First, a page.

Education on hold in Saint Vincent as fallout from volcano continues

The erupting La Soufriere volcano in Saint Vincent and the Grenadines has placed the education of almost 33,000 children on hold.

By Patrick Knight
15 April 2021
Volcano La Soufriere
UNICEF/UN0441960/Samuel

KINGSTOWN, 15 April 2021 - The erupting La Soufriere volcano in Saint Vincent and the Grenadines has placed the education of almost 33,000 children on hold, with no idea of when they will be able to resume classes.

Primary and secondary school students in the Eastern Caribbean country had been preparing to return to school on 12 April 2021 but when the volcano, located in the northern end of the country, erupted on 9 April, education was placed on the backburner as the government moved to provide shelter for evacuated citizens.

Over 70 of the islands’ 94 primary and secondary schools are among the 89 shelters currently hosting over 4,000 residents from the designated red zone who were given a mandatory order to evacuate the areas near the volcano. Between 16 – 20,000 residents were evacuated, with many finding temporary accommodation on their own.

 

young girls are seen using safe drinking water outside of a shelter in Saint Vincent.
UNICEF/UN0441962/Garraway
Dos niñas se proveen de agua potable fuera de un albergue en San Vicente.

Schools were closed in December 2020 as the government implemented strict measures to address rising COVID-19 cases. Since then, cases have declined and a vaccination programme – targeting  teachers, among other key sectors of the population – influenced authorities to give the green light to a resumption of in- person education.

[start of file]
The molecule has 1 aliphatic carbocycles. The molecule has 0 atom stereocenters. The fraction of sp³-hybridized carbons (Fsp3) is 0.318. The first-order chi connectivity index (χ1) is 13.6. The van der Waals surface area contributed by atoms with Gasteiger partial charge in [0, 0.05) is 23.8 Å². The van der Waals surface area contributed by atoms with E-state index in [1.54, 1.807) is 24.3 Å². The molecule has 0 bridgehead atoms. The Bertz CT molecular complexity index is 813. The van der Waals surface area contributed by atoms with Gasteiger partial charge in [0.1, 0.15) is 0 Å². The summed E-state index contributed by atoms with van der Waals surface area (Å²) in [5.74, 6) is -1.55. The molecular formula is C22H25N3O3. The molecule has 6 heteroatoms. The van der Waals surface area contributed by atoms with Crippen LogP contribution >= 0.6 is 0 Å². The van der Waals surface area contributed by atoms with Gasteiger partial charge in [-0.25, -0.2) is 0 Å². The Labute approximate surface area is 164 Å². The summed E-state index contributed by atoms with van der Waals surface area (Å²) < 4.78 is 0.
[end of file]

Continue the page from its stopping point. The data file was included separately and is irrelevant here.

Seventeen -year-old secondary school Jenique Matthias said the school closure is a big setback for her as she was in an advantaged stage of preparing for the Caribbean-wide Caribbean Examination Council’s school leaving proficiency exam which could largely determine her access to  higher studies and determine her employment prospects.

Jenique Matthias
Orvil Samuel
Jenique Matthias, 17, longs to get back to school to continue her education.

 “I can’t get to study now or complete the school-based part of the exams,” she said, adding that self-studying in the shelter is hard because of the lack of privacy.

“This has all impacted me significantly,” Jenique adds.

With the country still struggling to come to grips with life in the aftermath of a volcano spewing ash and pyroclastic flows daily, online education has also been suspended.

UNICEF Representative for the Eastern Caribbean Area Dr Aloys Kamuragiye said the agency remains  focussed on responding to the immediate needs of displaced citizens.  An initial shipment of water and sanitation supplies which reached Saint Vincent within 24 hours of the eruption has been supplemented with additional shipments of personal protective equipment.

“The situation is still very dire for children and their families and we are continuing to work with authorities to respond to the immediate basic needs in this phase. At the same time, we are carrying out the needs assessment and will work to help return the situation in Saint Vincent to normalcy as soon as possible,” Dr. Kamuragiye maintained.

UNICEF has estimated that it will need an additional US$1.1 million to respond to the immediate needs of children and their families in the next four weeks.

The Bethel High School is now home to over 100 evacuees.
Orvil Samuel
The Bethel High School is now home to over 100 evacuees.